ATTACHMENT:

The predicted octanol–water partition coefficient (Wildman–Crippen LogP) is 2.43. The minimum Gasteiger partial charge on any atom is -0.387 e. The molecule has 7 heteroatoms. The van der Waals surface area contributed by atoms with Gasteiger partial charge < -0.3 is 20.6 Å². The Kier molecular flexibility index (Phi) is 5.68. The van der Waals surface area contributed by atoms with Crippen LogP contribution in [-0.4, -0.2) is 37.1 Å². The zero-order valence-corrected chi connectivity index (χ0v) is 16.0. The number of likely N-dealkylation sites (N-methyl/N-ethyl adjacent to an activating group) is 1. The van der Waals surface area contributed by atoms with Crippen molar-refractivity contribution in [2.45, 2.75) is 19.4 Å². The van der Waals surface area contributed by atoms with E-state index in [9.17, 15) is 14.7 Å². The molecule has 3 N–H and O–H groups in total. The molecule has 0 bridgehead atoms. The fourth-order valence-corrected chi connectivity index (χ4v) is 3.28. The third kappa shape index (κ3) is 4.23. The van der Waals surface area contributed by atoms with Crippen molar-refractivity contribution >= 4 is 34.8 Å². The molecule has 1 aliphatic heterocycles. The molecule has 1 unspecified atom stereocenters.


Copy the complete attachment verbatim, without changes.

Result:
The predicted octanol–water partition coefficient (Wildman–Crippen LogP) is 2.43. The minimum Gasteiger partial charge on any atom is -0.387 e. The molecule has 7 heteroatoms. The van der Waals surface area contributed by atoms with Gasteiger partial charge < -0.3 is 20.6 Å². The Kier molecular flexibility index (Phi) is 5.68. The van der Waals surface area contributed by atoms with Crippen LogP contribution in [-0.4, -0.2) is 37.1 Å². The zero-order valence-corrected chi connectivity index (χ0v) is 16.0. The number of likely N-dealkylation sites (N-methyl/N-ethyl adjacent to an activating group) is 1. The van der Waals surface area contributed by atoms with Crippen molar-refractivity contribution in [2.45, 2.75) is 19.4 Å². The van der Waals surface area contributed by atoms with E-state index in [9.17, 15) is 14.7 Å². The molecule has 3 N–H and O–H groups in total. The molecule has 0 bridgehead atoms. The fourth-order valence-corrected chi connectivity index (χ4v) is 3.28. The third kappa shape index (κ3) is 4.23. The van der Waals surface area contributed by atoms with Crippen molar-refractivity contribution >= 4 is 34.8 Å². The molecule has 1 aliphatic heterocycles. The molecule has 1 unspecified atom stereocenters.